Her latest one has her undercover at an American naval base school to investigate a rash of vampire killings. She makes friends with Alice McKee (Miller), daughter of the base’s commanding officer General McKee (Lamb) – although why a general would be in command of a naval base is beyond me. Still, Alice runs afoul of a trio of schoolgirls who turn out to be vampires, until Saya saves the day.

In fact, it turns out that the base is full of demons, as is the surrounding town and Saya has her hands full, not only keeping Alice alive but trying to avoid being caught up in Council politics – all with Onegin hovering in the background.

I am not only a fan of anime but also of martial arts movies, and there are plenty of nifty fight scenes here. In fact, if action’s your thing, you’re going to love this movie because it’s essentially non-stop battles, chases and fights. There’s a whole lot of gore, and the seductive sexiness that only comes from a lithe Japanese schoolgirl in a sailor costume.

Unfortunately, the faults that are part of Japanese anime – a lack of solid, realistic characterization and mindless plots – rear their ugly heads here. Other than Saya, most of the characters here are one-dimensional clichés that don’t act in the same manner real people would act, and spout off grade B dialogue in a wooden manner. Some would call this cartoonish, although I think that there are plenty of cartoons that escape this trap.

Jun is one of the best parts of this movie. Alone of all the characters, she has some depth and a little bit of humanity, which is awfully strange to say about a character that’s half-vampire. She has an emotional center that Jun gets across in a way consistent with the character, and it works. I suspect that with a better script, she’d be a candidate for stardom along the lines of a Michelle Yeoh or a Gong Li.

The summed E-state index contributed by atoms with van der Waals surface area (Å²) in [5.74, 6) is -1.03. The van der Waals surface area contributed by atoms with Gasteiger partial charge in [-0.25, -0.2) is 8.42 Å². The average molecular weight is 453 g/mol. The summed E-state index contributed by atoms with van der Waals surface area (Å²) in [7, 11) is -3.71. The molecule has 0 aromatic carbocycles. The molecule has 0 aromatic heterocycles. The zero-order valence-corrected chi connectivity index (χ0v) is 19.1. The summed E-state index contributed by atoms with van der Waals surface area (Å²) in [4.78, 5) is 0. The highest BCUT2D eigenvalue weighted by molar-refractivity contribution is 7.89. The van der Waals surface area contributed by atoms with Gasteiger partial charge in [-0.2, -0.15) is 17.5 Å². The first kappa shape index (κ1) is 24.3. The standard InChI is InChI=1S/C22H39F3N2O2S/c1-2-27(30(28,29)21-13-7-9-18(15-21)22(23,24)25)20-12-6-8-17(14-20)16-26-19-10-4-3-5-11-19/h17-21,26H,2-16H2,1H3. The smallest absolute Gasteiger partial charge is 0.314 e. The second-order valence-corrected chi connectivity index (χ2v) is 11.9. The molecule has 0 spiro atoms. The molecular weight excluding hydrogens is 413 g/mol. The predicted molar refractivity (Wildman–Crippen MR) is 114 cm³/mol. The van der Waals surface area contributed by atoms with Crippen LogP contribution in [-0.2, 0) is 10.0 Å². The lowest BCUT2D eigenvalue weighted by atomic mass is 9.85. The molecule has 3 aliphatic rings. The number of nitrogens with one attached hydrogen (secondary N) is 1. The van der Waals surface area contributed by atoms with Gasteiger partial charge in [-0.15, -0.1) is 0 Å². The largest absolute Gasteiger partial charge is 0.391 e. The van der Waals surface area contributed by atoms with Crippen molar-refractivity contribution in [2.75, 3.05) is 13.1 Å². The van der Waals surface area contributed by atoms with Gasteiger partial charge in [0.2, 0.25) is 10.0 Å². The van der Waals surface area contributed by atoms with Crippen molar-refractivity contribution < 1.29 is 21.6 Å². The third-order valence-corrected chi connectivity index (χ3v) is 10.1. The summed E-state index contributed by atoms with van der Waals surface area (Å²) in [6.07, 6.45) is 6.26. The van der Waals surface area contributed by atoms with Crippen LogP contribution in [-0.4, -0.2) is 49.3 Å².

There are an awful lot of special effects here, from wirework actors flying about the air like mosquitoes and demon blood spurting out of wounds like raspberry jam out of a jelly doughnut. The demons in demon form aren’t particularly scary and there are a lot of CGI effects that look about ten years out of date, and for videogames at that.

There isn’t a ton of things to recommend the movie other than the action sequences and Jun, but for those who like that sort of thing this movie is going to be your new best friend. For the rest of us, I can’t help but think that if the filmmakers had just put a little more effort into this it could have been a rather decent movie.

WHY RENT THIS: Some fun action sequences and great wire work. 

WHY RENT SOMETHING ELSE: The characterization is non-existent, the special effects are weak and one gets the sense that the film’s reach exceeded the budget’s grasp.

FAMILY VALUES: There’s a whole lot of blood – not all of it human but nonetheless – and flying body parts, as well as some relatively non-scary demonic sorts. Not for the young kids but should be okay for most teens.

TRIVIAL PURSUIT: Producer Bill Kong of Crouching Tiger, Hidden Dragon was a huge fan of the anime and picked up the rights to make a live action version to be directed by Ronnie Yu. When Pathe, the French distribution company became involved, Yu was kicked upstairs to a producer’s credit and Nahon got the directing chair.

NOTABLE DVD EXTRAS: None listed.

BOX OFFICE PERFORMANCE: $5.9M on an unreported production budget; I’m guessing the movie either broke even or lost money.

FINAL RATING: 4/10

TOMORROW: Day Five of Six Days of Darkness.